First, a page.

Ancient perfume found on Venus' island

March 16, 2007

Archaeologists exploring Cyprus, said to be home to Venus, the goddess of love, have stumbled upon the world's oldest known perfume factory.

A display of the prehistoric scents and 60 objects from the Cyprus discovery can be seen at Rome's Capitoline Museums, ANSA reported. The distilling equipment is believed to be 4,000 years old.

"We were astonished at how big the place was ... Perfumes must have been produced on an industrial scale. No wonder the island got its reputation for possessing the skills of Aphrodite," said National Research Council archaeologist Maria Rosa Belgiorno, using the Greek name for Venus, ANSA reported.

Perfumes are displayed in alabaster vials found in 2003 and are made of olive oil, pine, coriander, laurel, bergamot, parsley and bitter almonds, ANSA said.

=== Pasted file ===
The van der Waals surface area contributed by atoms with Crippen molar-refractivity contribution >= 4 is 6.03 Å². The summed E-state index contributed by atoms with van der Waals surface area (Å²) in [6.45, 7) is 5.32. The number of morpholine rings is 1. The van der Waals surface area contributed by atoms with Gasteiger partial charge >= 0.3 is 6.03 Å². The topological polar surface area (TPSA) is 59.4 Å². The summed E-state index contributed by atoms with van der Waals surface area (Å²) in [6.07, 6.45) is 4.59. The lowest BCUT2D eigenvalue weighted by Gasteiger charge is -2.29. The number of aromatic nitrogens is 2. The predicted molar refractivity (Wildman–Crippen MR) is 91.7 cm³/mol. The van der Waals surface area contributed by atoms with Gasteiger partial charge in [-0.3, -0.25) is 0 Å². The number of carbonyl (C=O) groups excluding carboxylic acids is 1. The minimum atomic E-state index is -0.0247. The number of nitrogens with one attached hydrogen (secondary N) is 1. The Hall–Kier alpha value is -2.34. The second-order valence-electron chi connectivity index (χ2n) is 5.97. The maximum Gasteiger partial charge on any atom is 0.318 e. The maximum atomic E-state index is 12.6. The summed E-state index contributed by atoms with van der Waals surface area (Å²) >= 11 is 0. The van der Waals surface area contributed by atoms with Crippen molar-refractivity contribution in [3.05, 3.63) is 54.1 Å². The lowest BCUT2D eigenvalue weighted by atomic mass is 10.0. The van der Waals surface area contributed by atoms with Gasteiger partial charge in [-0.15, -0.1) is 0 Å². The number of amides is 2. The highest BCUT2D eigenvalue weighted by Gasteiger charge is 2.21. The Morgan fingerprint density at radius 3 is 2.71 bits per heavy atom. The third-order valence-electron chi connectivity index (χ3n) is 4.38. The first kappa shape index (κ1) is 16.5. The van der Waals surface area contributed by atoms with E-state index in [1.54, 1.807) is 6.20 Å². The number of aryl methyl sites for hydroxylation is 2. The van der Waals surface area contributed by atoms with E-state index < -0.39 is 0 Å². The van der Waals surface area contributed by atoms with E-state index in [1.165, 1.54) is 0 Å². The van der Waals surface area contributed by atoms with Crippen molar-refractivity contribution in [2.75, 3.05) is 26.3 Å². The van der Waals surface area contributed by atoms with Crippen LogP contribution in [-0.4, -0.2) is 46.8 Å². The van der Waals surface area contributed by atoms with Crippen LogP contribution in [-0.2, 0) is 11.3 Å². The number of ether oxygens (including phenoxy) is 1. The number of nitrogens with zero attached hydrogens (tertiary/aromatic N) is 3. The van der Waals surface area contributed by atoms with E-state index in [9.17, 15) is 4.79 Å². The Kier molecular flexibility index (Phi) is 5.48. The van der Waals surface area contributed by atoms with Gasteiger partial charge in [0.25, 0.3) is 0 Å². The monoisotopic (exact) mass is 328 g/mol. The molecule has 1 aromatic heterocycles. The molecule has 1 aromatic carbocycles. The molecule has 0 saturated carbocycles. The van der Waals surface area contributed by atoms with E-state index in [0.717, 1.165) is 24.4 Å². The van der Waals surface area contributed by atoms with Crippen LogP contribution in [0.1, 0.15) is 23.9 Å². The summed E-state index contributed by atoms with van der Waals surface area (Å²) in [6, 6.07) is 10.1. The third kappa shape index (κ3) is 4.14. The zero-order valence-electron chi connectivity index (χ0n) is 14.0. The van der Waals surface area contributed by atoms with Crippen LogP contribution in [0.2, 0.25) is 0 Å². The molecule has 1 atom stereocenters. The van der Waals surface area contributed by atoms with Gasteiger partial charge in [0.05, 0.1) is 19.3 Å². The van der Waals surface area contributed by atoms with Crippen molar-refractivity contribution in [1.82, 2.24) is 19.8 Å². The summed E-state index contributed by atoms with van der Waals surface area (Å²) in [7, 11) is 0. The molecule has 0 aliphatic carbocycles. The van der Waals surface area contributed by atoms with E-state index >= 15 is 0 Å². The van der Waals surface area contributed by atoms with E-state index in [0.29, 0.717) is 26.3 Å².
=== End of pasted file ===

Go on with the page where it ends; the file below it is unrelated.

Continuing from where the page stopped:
The scents are named after the Greek goddesses Aphrodite, Hera, Athena and Artemis.

Copyright 2007 by United Press International

Related Stories

Recommended for you

Four pre-Inca tombs found in Peru's Lima

November 27, 2015

Archaeologists in Peru have found four tombs that are more than 1,000 years old in a pyramid-shaped cemetery that now sits in the middle of a residential neighborhood in Lima, experts said.


Please sign in to add a comment. Registration is free, and takes less than a minute. Read more

Click here to reset your password.
Sign in to get notified via email when new comments are made.